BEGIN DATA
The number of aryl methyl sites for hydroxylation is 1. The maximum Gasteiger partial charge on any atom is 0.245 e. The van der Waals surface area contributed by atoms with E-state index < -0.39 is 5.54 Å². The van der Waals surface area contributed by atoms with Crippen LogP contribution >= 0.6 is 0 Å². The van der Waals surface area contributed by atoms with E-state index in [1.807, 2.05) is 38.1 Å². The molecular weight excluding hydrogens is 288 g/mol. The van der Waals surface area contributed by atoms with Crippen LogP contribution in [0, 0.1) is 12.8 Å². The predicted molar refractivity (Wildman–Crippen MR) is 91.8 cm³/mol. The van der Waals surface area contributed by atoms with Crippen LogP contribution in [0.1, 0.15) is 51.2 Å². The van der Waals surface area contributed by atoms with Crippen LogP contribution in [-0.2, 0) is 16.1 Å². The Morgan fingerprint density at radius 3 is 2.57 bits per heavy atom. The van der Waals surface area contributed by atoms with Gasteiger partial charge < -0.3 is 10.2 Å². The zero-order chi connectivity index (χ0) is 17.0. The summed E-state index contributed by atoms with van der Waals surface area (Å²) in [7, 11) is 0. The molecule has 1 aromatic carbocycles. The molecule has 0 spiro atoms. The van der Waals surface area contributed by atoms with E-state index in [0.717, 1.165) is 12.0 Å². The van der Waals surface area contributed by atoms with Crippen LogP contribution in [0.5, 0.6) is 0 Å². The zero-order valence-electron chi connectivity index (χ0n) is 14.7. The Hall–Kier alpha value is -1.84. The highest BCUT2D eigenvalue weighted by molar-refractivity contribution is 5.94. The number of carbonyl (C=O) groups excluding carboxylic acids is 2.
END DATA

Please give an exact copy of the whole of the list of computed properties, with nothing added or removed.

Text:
The number of aryl methyl sites for hydroxylation is 1. The maximum Gasteiger partial charge on any atom is 0.245 e. The van der Waals surface area contributed by atoms with E-state index < -0.39 is 5.54 Å². The van der Waals surface area contributed by atoms with Crippen LogP contribution >= 0.6 is 0 Å². The van der Waals surface area contributed by atoms with E-state index in [1.807, 2.05) is 38.1 Å². The molecular weight excluding hydrogens is 288 g/mol. The van der Waals surface area contributed by atoms with Crippen LogP contribution in [0, 0.1) is 12.8 Å². The predicted molar refractivity (Wildman–Crippen MR) is 91.8 cm³/mol. The van der Waals surface area contributed by atoms with Crippen LogP contribution in [0.1, 0.15) is 51.2 Å². The van der Waals surface area contributed by atoms with Crippen LogP contribution in [-0.2, 0) is 16.1 Å². The Morgan fingerprint density at radius 3 is 2.57 bits per heavy atom. The van der Waals surface area contributed by atoms with Gasteiger partial charge < -0.3 is 10.2 Å². The zero-order chi connectivity index (χ0) is 17.0. The summed E-state index contributed by atoms with van der Waals surface area (Å²) in [7, 11) is 0. The molecule has 1 aromatic carbocycles. The molecule has 0 spiro atoms. The van der Waals surface area contributed by atoms with E-state index in [0.717, 1.165) is 12.0 Å². The van der Waals surface area contributed by atoms with Crippen LogP contribution in [0.5, 0.6) is 0 Å². The zero-order valence-electron chi connectivity index (χ0n) is 14.7. The Hall–Kier alpha value is -1.84. The highest BCUT2D eigenvalue weighted by molar-refractivity contribution is 5.94. The number of carbonyl (C=O) groups excluding carboxylic acids is 2.